US & World

Sept. 11 families face 'strange, empty void' without victims' remains

Fifteen years after the Sept. 11 attacks, the remains of 40 percent of the World Trade Center victims have not been identified. Their families have been waiting for advances in DNA technology.

New 'Star Trek' stamps commemorate the show's 50th anniversary

Snail mail might be ancient history on the USS Enterprise, but now you can find the starship on a new set of commemorative stamps.

GM recalls 4M vehicles for air bag defect linked to 1 death

Air bag software linked with one death has GM recalling more than 4 million cars, mostly in the U.S., in several models years from 2014 to 2017.

Latino population growth slips behind Asian Americans, study finds

A Pew Research Center study found the population growth among U.S. Latinos fell to 2.8 percent annually between 2007 and 2014, while for Asian Americans it increased to 3.4 percent.

Tray tables stowed, seat backs upright — and Galaxy Note 7s off, please

The Federal Aviation Administration is warning owners of the Galaxy Note 7 smartphone not to turn their phones on or charge them during flights — and not to put the devices in checked bags, either.

In-flight sexual harassment is a problem. Here’s what airlines can do about it

The movement to bring awareness to sexual harassment and assault on public transport has gained steam in the last several years.

Sept. 11 marked turning point for Muslims in increasingly diverse America

Muslim Americans are more engaged in public life, and interfaith outreach efforts expanded notably after Sept. 11. But terrorism concerns continue to drive anti-Islam and anti-foreigner sentiment.

Mother Teresa becomes a saint

Pope Francis performed the ceremony that canonized the Albanian-born nun. The L.A. archdiocese will honor her with a special Sunday afternoon mass.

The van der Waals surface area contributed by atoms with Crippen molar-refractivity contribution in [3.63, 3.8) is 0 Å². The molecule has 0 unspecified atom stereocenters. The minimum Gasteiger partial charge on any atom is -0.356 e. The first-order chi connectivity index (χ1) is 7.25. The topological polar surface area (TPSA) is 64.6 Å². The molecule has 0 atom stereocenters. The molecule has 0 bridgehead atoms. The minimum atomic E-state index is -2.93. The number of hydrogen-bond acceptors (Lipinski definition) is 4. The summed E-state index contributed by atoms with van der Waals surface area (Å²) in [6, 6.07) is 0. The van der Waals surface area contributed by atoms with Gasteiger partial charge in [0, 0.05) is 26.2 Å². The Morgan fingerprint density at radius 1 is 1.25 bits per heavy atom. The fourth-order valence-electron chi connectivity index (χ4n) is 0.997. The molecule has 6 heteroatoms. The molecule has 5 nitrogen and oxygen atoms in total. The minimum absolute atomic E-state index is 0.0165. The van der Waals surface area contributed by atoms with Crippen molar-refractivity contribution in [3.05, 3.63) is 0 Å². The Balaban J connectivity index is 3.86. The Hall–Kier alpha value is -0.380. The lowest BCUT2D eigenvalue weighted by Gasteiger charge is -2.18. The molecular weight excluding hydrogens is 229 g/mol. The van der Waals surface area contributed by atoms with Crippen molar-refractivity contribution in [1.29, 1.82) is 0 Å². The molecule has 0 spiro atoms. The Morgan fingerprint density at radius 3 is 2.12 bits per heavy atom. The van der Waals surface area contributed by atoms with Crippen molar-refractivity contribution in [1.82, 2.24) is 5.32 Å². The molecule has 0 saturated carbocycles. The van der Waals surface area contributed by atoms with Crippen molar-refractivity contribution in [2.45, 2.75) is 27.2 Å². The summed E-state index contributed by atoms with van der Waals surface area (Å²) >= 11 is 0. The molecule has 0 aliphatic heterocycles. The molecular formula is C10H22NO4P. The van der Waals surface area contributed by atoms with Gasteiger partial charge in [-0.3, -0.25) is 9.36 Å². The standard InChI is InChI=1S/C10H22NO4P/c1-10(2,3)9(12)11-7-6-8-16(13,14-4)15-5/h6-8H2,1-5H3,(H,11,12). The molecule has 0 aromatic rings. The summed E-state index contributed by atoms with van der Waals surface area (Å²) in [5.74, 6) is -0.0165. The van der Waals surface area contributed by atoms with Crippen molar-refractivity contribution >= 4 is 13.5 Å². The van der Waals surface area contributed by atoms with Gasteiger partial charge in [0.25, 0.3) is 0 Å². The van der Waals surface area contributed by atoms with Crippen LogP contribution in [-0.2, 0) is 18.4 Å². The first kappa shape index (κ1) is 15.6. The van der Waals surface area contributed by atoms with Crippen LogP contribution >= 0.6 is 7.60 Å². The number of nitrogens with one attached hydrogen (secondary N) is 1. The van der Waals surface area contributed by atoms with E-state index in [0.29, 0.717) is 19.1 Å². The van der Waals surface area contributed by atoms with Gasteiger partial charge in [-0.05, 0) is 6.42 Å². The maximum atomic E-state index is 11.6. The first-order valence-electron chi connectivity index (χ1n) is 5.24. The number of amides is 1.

Why the Clinton health rumors aren't going away anytime soon

Why is it so hard to undo rumors and conspiracy theories? It may be that letting go of these beliefs means letting go of who you think you are.

Voting can be a perplexing process for overseas troops

In 2000, the Florida ballots of overseas service members were a key point of controversy in the contested Bush vs. Gore election. Now, 16 years later, little has changed for most overseas troops, who still vote absentee mostly through international mail.

Rising tensions? Yes, but the US and Chinese navies are training together

Even as China presses ahead with a military buildup in the South China Sea, the U.S. invited it to take part in the world's largest naval exercise at Pearl Harbor in Hawaii.

Women go topless in push for equality

Shirtless L.A. activists will strut down Venice Beach in celebration of GoTopless Day, which promotes gender equality.

Despite early optimism, German companies hire few refugees

More than a million asylum seekers arrived in Germany last year. After three months, they are allowed to work. The CEO of Daimler predicted a new "economic miracle." It hasn't happened.

What does it mean when a North Korean diplomat defects?

Defections appear to be on the rise, but it's difficult to tell what that means about relations between the North and South — or the stability of Kim Jong Un's regime.

Food world rallies for quake-hit Amatrice, home of famous pasta dish

In Italy and the U.S., restaurants are pledging to use sales of spaghetti all' amatriciana, to raise funds for the Italian town.

All mixed up: What do we call people of multiple backgrounds?

The share of multiracial children in America has multiplied tenfold in the past 50 years. It's a good time to take stock of our shared vocabulary when it comes to describing Americans like me.